Niagara Gazette

May 2, 2013

Buffalo veterinarian performs a life-saving surgery at no cost to the SPCA of Niagara

Buffalo veterinarian performs a life-saving surgery at no cost to the SPCA of Niagara

By Rick Pfeiffer
Niagara Gazette

Niagara Gazette — First, the feisty little Pomeranian insisted on sitting on a reporter’s lap. 

Then she barked, repeatedly, until he petted her.

At first glance, you’d never know how close to death little Teddie was just a few weeks ago.

But thanks to a loving foster family and a caring Buffalo veterinarian the little bundle of furry fun, already rescued from a Lockport puppy mill, has a new lease on life.

“It’s been pretty busy around here,” Cindi Stricklin said as Teddie, her mother Gracie and sister Sophie, all bounded about her Town of Lockport home about a week ago. “It’s nice to see them having fun.”

Stricklin said she and her family already had two adopted cats in their home, when they heard the news about a raid on a local puppy mill in early February. The SPCA of Niagara rescued 64 dogs from the squalid conditions of a Royal Parkway South home and whisked them away to their Lockport Road shelter in Wheatfield.

The large number of dogs created a serious overcrowding problem at the shelter and Sticklin asked a friend who was a volunteer there, if there was some way that she could help.

“She said to just go to the shelter, so we did,” Sticklin said. “They asked us if we could take a mom and her two pups home and foster them. They wanted to get the pregnant and nursing moms out of there.”

That’s how Teddie, and her family, arrived at the Stricklin home. But it wasn’t long before the Stricklins realized something was wrong with Teddie.

“We had her about two weeks and we just noticed that she wasn’t keeping up (with Sophie) and she was tiring quickly,” Stricklin said. “She would play with Sophie and begin to breathe heavy and rapidly.”

The Sticklins brought Teddie back to the SPCA for testing. 

“They could hear a heart murmur,” Stricklin said. “And they said they thought it was a PDA.”

PDA is short for Patent ductus arteriosus, a congenital disorder in the heart where a value fails to close properly and creates abnormal blood flow. If it is not treated, it’s fatal.

“It was very scary,” Stricklin said. “I looked at my husband and there was panic.”

Stricklin’s 15-year-old daughter had taken on the job of caring for the dogs and her young son had become “very attached” to the puppy. At the SPCA, Shelter Director Amy Lewis said surgery to save Teddie’s life would cost $4,000 and could only be done at Cornell University.

The shelter’s board of directors said they would begin an immediate effort to raise the necessary funds.

“We were worried something would happen to her (before the $4,000 could be raised),” Stricklin said. “She melts your heart and we were falling in love with her.”

Just as the fundraising started, Lewis got an unexpected phone call. It was Dr. Claudia Gray from the Ellicott Small Animal Hospital in Buffalo.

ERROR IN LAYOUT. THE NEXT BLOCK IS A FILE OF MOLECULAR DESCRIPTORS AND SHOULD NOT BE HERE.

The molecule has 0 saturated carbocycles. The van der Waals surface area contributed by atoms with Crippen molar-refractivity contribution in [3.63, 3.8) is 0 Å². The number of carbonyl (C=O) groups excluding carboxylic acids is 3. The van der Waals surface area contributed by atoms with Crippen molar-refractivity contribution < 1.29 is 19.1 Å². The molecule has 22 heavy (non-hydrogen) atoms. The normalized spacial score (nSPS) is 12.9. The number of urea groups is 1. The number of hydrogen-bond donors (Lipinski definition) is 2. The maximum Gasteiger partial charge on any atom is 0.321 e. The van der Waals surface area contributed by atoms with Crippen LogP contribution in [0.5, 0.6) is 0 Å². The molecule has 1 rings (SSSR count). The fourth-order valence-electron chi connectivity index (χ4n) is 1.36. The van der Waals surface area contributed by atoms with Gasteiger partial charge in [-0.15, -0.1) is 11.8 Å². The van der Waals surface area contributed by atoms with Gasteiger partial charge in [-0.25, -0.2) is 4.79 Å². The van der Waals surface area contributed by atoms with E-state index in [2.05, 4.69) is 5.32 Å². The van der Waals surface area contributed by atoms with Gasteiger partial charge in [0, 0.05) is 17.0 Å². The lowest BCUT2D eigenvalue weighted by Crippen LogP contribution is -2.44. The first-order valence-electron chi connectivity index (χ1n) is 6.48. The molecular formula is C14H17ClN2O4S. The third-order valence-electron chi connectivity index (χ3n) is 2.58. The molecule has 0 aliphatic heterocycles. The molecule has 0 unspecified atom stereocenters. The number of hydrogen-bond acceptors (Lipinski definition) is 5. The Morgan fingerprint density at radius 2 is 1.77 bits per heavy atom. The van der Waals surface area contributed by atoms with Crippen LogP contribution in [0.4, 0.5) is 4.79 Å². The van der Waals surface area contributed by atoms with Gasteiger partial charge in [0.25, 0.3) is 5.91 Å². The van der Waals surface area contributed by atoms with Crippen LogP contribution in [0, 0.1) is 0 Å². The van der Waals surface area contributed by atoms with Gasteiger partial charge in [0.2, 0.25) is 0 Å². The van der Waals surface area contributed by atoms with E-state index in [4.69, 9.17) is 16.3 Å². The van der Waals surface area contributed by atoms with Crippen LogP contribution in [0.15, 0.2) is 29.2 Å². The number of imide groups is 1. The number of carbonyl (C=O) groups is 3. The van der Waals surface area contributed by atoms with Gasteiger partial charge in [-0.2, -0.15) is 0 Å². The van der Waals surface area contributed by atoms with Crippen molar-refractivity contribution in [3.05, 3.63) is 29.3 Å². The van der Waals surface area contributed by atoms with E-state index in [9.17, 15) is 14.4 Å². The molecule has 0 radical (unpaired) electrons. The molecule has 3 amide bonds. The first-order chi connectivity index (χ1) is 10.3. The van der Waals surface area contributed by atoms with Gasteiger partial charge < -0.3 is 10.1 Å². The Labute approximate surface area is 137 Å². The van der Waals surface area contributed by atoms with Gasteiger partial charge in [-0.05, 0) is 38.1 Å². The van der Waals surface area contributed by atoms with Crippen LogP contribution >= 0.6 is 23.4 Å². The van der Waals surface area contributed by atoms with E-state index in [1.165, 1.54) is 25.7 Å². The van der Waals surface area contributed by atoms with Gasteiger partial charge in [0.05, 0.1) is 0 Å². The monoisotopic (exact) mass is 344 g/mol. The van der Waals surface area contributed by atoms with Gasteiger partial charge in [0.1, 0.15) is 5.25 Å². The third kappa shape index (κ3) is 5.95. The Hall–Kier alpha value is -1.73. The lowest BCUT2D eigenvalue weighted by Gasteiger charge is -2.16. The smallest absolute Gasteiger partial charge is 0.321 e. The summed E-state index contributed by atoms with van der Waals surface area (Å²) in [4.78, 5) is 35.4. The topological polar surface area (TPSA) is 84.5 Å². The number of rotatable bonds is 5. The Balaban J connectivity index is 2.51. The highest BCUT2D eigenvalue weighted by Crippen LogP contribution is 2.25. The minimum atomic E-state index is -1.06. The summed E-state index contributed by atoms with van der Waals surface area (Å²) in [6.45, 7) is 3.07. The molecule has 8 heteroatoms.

Lewis said she had met Gray during her time at the Erie County SPCA.

“One of the volunteers came into the office and she said, ‘Dr. Gray is on the phone and she wants to do the surgery on Teddie.’,” Lewis recalled. “And I thought that was amazing. We had just started that day to do the fundraising.”

Gray said she learned of Teddie’s plight from one of the Ellicott Small Animal Hospital’s vet techs.

“One of them saw a Facebook post that the SPCA had put up,” Gray said. “She works with me a lot in surgery and she knew I did that kind of surgery (that Teddie needed).”

The vet told Lewis she had a better idea then sending Teddie to Cornell.

“I said I thought it was great if they wanted to take (Teddie) there,” Gray said. “But then I said we’d be happy to do it and donate (the cost).”

Lewis could hardly believe what she heard.

“It was just amazing,” the shelter director said.

Lewis sent a text message to Stricklin and the next day, Teddie was at Ellicott Small Animal Hospital to be examined. A week later, she was undergoing surgery.

“Working in the chest (of the animal), with the heart, there is a certain degree of risk. It’s tricky,” Gray said. “Most (veterinarians) don’t have a desire to it. But it has such a great prognosis if you have the capability to do it.”

Stricklin said she was amazed on the day of the surgery that Gray took time to text her updates and even sent her pictures of Teddie. 

“I’ve never had a vet take that kind of time and care with me,’ she said. 

Gray had let Stricklin listen to Teddie’s heart before the surgery. She could hear the rush of too much blood and could feel the murmur. 

After the surgery, Stricklin listened again.

“Oh my gosh,” she said. “It was listening to a new animal.”

Now, except for a healing scar. Teddie looks and plays like any other puppy. Gray said doing the surgery was a joy for her and the hospital staff.

“It’s amazing what doing something like this does for our office. Everyone was smiling and excited,” she said. “I think it was great that we were able to help and save the SPCA the money.”

For Stricklin and her family, the gift of a healthy Teddie is priceless.

“There is no way to repay Dr. Gray for what she did,” Stricklin said. “The gift she gave my son and daughter, how do you repay someone for that?”